English Wine Week: Why English wine is more popular than ever

The  Staff Canteen

The Staff Canteen

Editor 30th May 2015
English wine holds an important place in our rich and fruitful history. From the Roman’s introduction of the vines to England, to its commercial revival in the 1950s, English wine has helped to shape a culture of traditional winegrowing. Now, with over 450 vineyards throughout the country, English wine is facing an even more exciting future as its popularity booms and production increases. Institute of wine logo 2This year, the International Wine Championships awarded 14 gold medals to English wines, more than ever before. We spoke to Nick Adams Master of Wine, a panel chairman for the championships and owner of wine consultancy company First Glass Wine Services, about his thoughts on the how the English wine industry has grown. “20 years ago I doubt if I would have even bothered to go to an English wine tasting”, says Nick, “there was less equity, less investment and less understanding of regions and areas. However, today English wine is the best it has ever been”. So, how has this growth come about? A pressing issue for many, the process of global warming and the rising temperatures that come with it have been extremely beneficial to the English wine industry. Nick said: “There is a lot of debate surrounding global warming and undeniably something is happening. As temperatures rise there is an increasing propensity to make a much more consistent wine." As well as the rising consistency in the quality of English wine, its recent success has been boosted by its status as a cultural product and our patriarchal sense of pride in buying home grown goods. Nick said: "In essence, it’s mild patriarchy. Due to the devolutionary nature of our political debate, people probably feel more like supporting an English product.” The English wine industry can also be thankful to the many vineyards and wineries that have used their expanding expertise to produce sparkling wine similar in quality to the likes made in the renowned French wine region of Champagne.Cornwall vineyeard - credit to English Wine Producers The expertise of the winemakers, as well as the improving soil standards and ripening process, have allowed English wine to shake off the stereotypical image of being bland and neutral. Speaking of English sparkling wine, Nick said: “Winemakers are aiming at high quality and copying the champagne style, with more and more getting really nice toasty, yeasty, pastry notes coming through.” Today, a wide array of flavoursome, high quality wines are being produced by English winemakers and Nick was able to try a variety of wines at The English Wine Producer’s 2015 trade and press tasting event, particularly enjoying the likes of Hattingley Valley’s Classic Cuvée, with its “beautifully rounded and very elegant” flavours as well as Nyetimber’s Rosé 2009, which he described as having “remarkably bold fruit flavours”. Nyetimber credit to TelegraphHowever, many more English wines managed to impress Nick on the day. He said: “I didn’t have the opportunity to try every single wine in the room. I tasted well over 100 and they can all be exceptionally proud.” The rising temperatures, better quality soil and improving expertise of English winemakers, all taking advantage of the recent commercial boom to heighten their knowledge and experience, are certainly securing an even brighter future for the product. Nick explained: “I think they’ll only get better and more defined and I’d expect to see a hardcore group of top producers pulling away from the rest. “In time, they are going to locate top quality spots for vineyards - undiscovered areas, not fully realised, that are going to be special”. Reports of an international prosecco shortage only seems to confirm that there is certainly a consumer need for sparkling wine. English winemakers have ran with this consumer need, producing better wines than ever before, particularly industry leaders such as Sussex based Nyetimber. Nick said: “I really admire what they’re doing at Nyetimber. They seem to have really developed into something very consistent, developing wines that are highly selective and very thoughtfully put together.”Wine Trust There are still problems to be conquered, however. For many, the pricing of English wine makes it unappealing to say the least. Nick explained: “The taxation and duty system in this country means that English wine is never going to be cheap. The producer and the consumer have got to be completely confident that the price of the wine will reflect the style and quality that they would expect for the amount of money being paid.” The location of English vineyards is also of major importance, particularly in the production of red wine. “There are limitations to what our winemakers can do because of our climate”, says Nick, “they are having to get more out of a limited canvas of options for them. It’s a real challenge.” These issues pose big hurdles for the English wine industry in its quest to remain consistent in its growth, but Nick remains positive for the future. “I’m really hopeful and I applaud the producers. It’s a big commitment and it takes a lot of investment to have a go at this. They should be championed all the way.” English wine’s history has seen it struggle to keep up with industry favourites such as Champagne and Prosecco, however, with its ever improving quality and the growing awareness of the overall brand, it comes as no surprise that English wine is now slowly creeping up behind them. With its future looking more than promising, it seems that the recent popularity of English wine is only the beginning of a lot more success to come. By Lewis Treleaven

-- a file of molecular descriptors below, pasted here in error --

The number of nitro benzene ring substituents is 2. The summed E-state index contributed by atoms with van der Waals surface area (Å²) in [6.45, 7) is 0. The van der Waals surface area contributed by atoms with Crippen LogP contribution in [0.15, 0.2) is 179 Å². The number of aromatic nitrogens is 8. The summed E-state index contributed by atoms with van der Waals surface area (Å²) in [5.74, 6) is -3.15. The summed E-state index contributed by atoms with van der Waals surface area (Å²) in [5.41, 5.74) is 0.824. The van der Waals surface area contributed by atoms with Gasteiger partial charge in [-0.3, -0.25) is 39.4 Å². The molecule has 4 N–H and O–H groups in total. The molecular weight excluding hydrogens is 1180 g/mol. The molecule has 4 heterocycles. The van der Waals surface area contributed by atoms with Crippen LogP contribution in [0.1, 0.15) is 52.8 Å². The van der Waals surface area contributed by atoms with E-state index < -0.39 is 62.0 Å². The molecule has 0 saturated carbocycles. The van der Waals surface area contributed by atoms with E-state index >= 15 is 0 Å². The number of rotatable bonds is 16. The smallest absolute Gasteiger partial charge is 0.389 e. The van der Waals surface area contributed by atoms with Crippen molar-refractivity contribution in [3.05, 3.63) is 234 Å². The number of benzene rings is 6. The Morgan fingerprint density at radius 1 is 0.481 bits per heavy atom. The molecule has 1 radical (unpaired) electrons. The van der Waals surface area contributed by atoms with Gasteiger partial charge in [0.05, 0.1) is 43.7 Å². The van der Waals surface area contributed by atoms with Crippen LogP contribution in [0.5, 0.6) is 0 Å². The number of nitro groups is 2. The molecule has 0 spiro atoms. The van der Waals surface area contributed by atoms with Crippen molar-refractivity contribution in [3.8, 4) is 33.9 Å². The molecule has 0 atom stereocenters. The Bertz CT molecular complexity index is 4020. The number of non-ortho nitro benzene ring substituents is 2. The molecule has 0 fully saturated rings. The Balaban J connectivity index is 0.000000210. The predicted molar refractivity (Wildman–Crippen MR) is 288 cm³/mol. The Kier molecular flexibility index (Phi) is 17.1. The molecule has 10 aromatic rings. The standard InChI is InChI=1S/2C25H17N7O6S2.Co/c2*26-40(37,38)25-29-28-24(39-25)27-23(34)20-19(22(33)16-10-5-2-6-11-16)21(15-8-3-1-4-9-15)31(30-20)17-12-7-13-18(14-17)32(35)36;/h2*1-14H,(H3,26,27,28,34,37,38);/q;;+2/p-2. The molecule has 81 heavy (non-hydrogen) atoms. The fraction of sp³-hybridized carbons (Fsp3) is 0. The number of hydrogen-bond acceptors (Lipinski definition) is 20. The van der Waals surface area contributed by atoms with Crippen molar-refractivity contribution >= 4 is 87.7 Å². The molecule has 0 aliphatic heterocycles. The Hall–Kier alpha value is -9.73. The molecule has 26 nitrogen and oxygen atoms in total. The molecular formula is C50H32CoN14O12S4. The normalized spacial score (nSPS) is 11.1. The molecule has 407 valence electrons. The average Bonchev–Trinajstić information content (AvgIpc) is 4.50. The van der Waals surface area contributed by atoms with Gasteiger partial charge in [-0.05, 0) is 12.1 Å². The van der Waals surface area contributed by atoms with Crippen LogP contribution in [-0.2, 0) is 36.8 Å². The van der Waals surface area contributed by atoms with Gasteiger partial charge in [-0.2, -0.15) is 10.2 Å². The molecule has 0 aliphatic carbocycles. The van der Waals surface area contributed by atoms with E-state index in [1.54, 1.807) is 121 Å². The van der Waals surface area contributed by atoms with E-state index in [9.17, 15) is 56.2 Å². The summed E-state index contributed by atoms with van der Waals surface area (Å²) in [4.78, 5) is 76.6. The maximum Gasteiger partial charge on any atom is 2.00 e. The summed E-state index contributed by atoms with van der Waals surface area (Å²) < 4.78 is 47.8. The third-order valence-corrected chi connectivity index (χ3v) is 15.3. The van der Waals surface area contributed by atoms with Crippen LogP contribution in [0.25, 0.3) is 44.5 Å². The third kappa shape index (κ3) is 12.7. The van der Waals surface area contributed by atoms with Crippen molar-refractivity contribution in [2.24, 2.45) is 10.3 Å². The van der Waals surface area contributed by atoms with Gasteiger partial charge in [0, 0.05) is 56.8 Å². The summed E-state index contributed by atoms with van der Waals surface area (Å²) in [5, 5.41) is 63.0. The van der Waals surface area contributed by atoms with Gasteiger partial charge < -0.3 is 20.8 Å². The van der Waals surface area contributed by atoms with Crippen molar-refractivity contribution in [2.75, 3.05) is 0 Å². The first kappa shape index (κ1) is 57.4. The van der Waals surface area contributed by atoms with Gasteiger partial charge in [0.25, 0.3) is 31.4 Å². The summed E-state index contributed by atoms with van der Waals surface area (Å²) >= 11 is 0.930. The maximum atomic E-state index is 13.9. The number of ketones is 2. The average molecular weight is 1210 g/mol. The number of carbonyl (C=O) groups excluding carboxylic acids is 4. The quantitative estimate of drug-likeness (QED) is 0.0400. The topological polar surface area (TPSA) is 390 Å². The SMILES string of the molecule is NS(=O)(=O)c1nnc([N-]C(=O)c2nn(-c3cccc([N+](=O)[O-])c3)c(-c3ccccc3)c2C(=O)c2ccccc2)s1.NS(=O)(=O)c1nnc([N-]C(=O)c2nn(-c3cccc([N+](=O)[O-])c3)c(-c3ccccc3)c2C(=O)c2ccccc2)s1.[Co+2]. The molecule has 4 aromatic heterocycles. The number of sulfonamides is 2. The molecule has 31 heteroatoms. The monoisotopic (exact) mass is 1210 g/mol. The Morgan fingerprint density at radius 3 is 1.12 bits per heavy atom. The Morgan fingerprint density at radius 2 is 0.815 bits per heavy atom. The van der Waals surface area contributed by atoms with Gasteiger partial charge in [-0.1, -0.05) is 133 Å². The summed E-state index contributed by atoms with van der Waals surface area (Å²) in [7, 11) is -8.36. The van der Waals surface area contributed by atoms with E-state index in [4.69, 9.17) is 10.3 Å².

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The  Staff Canteen

The Staff Canteen

Editor 30th May 2015

English Wine Week: Why English wine is more popular than ever